John Mancuso On His New Venue, the Mad Magician, and Plans to Revive STLPunk

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At the beginning of the year, some show announcements put a mysterious new local venue named The Mad Magician (5625 Manchester Avenue) on the RFT Music radar. A quick Google Maps street view search revealed that it replaces the former A-B's Place Bar (prior to that, it was M.P. O'Reilly's).

We contacted the listed contact, Archfront Media, and got in touch with its proprietor John Mancuso to get the scoop on the promotion company's new digs and long term goals.

See also: -Remembering STLPunk.com: How to View the Site Today and Find Your Old Profile Page

Construction for the single story, 5,000 square foot space is now complete, and the business currently awaits the approval of a liquor license, a process Mancuso says will take less than a couple of weeks at this point. A tentative opening date is now set for late May or early June, with the only confirmed gig, a battle to open for the Rockstar Mayhem Festival, booked on June 30.

The Mad Magician gets its name from the mid '50s thriller film of the same name, paying homage to starring actor and St. Louisan Vincent Price. The venue will also feature a full bar and a restaurant that serves handmade specialty American-style food from 11 a.m. to 1 a.m. every day.

Archfront Media, run by Mancuso and business partner Jason Rottler, has booked and promoted rock, punk, metal and hip-hop including acts like Method Man and Tear Out the Heart at local spaces including Fubar, Heartbreakers and the Coliseum since its inception in 2008. Before that, it operated similarly under the moniker of Mancuso Productions. Archfront also books throughout Missouri at venues in Kansas City, Columbia and Springfield, as well as Nashville, Tenn.

The inspiration to open a venue grew out of Mancuso's desire to have more freedom and control over the calendar instead of having to compete with other promoters for spots. In 2006, he intended to execute a similar idea in Farmington, Missouri but says, "It never got off of the ground."

"We want to be booking nationwide and developing artists eventually. We're hoping to give local artists chances to do things they've never been able to do as far as opening for bigger artists," he says.

In addition to The Mad Magician, Mancuso says his other plans for developing Archfront Media include putting together an artist roster featuring both local and national artists to provide booking support for from coast to coast. He cites Bone Thugs-N-Harmony as an example.

"We'd set up shows for them in all markets we book shows in and put some of our top hip hop artists with them for four to five dates," Mancuso says. "Artist development is the long term goal for Archfront Media. We're somewhat like a record label that's more involved in booking."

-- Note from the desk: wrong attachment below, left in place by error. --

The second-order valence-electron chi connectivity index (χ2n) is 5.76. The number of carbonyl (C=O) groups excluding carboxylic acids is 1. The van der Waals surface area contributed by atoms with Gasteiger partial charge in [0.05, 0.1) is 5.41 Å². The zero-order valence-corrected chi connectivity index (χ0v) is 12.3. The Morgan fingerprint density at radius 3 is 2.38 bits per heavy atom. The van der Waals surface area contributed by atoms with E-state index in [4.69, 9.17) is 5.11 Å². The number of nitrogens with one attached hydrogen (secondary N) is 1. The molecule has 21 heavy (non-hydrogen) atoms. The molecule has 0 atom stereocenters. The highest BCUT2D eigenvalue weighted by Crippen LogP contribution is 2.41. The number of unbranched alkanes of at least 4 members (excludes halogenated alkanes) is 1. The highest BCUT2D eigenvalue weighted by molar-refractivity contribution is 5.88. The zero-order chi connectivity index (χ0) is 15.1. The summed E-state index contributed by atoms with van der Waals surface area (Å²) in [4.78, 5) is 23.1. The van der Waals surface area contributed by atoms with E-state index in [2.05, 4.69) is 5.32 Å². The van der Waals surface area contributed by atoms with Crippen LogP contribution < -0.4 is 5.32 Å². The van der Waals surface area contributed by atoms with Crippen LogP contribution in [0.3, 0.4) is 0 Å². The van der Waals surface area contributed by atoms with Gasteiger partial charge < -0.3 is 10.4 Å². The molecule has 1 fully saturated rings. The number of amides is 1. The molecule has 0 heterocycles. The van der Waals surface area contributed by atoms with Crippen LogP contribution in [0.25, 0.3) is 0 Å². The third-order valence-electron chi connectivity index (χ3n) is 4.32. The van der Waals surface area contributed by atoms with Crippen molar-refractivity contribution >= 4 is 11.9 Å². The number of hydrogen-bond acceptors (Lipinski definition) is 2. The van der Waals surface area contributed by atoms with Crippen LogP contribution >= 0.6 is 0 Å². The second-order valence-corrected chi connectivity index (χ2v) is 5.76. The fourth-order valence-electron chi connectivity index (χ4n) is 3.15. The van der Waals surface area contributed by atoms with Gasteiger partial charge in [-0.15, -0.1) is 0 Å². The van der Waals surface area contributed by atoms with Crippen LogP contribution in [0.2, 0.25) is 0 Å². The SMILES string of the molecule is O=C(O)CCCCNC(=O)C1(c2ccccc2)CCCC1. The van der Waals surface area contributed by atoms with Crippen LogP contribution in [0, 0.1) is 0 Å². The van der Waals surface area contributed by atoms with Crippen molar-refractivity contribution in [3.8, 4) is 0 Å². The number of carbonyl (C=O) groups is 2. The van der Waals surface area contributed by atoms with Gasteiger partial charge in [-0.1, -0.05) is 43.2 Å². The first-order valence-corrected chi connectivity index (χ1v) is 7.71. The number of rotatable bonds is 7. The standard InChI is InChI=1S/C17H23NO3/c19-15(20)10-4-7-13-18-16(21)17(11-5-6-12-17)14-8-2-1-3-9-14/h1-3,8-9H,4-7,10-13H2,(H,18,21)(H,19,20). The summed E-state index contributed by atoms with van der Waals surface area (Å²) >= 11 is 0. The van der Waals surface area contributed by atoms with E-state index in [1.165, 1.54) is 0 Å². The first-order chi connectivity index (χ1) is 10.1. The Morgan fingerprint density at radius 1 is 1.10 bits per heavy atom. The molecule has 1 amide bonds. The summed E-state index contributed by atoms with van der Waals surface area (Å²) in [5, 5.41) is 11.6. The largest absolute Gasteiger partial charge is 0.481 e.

Mancuso also intends to bring back STLPunk.com, a URL he purchased in 2006. For the uninitiated, STLPunk was a local music-focused website that many St. Louisans still claim was ahead of its time in terms of social networking trends.

STLPunk's "Most Popular Bands of All Time", as of November 12, 2006.
  • STLPunk's "Most Popular Bands of All Time", as of November 12, 2006.

"It's part of the long term nationwide thing we're working on. It's going to eventually become exactly what it used to be but we're going to open it up to include separate pages for other cities we book," says Mancuso, who has taken web programming classes to prepare for the launch. "It's something I'm just sitting on until the right time."

Mancuso says this version of STLPunk will be more like the website in its mid-'00s heyday. The front end will feature a concert calendar for people to find out about local music, and the back end intends to connect bands through booking services. He says the website is about 90% complete, and he hopes to roll it out for testing sometime this summer.

In response to potential mud-slinging based on Mancuso's reputation for stirring up a bit of a commotion in the local music scene, he says, "Bands get upset because they don't like their set time or whatever. They're notorious for seeing 60 to 100 people at a venue and thinking that they should be getting paid without understanding that it might cost thousands of dollars to do that show. They might jump to conclusions before understanding the situation. "

He adds, simply, "When you deal with as many people as I do, you can't keep everyone happy."

See also: -Ten Bands You Never Would Have Thought Used to Be Good -The Ten Biggest Concert Buzzkills: An Illustrated Guide -The 15 Most Ridiculous Band Promo Photos Ever -The Ten Worst Music Tattoos Ever

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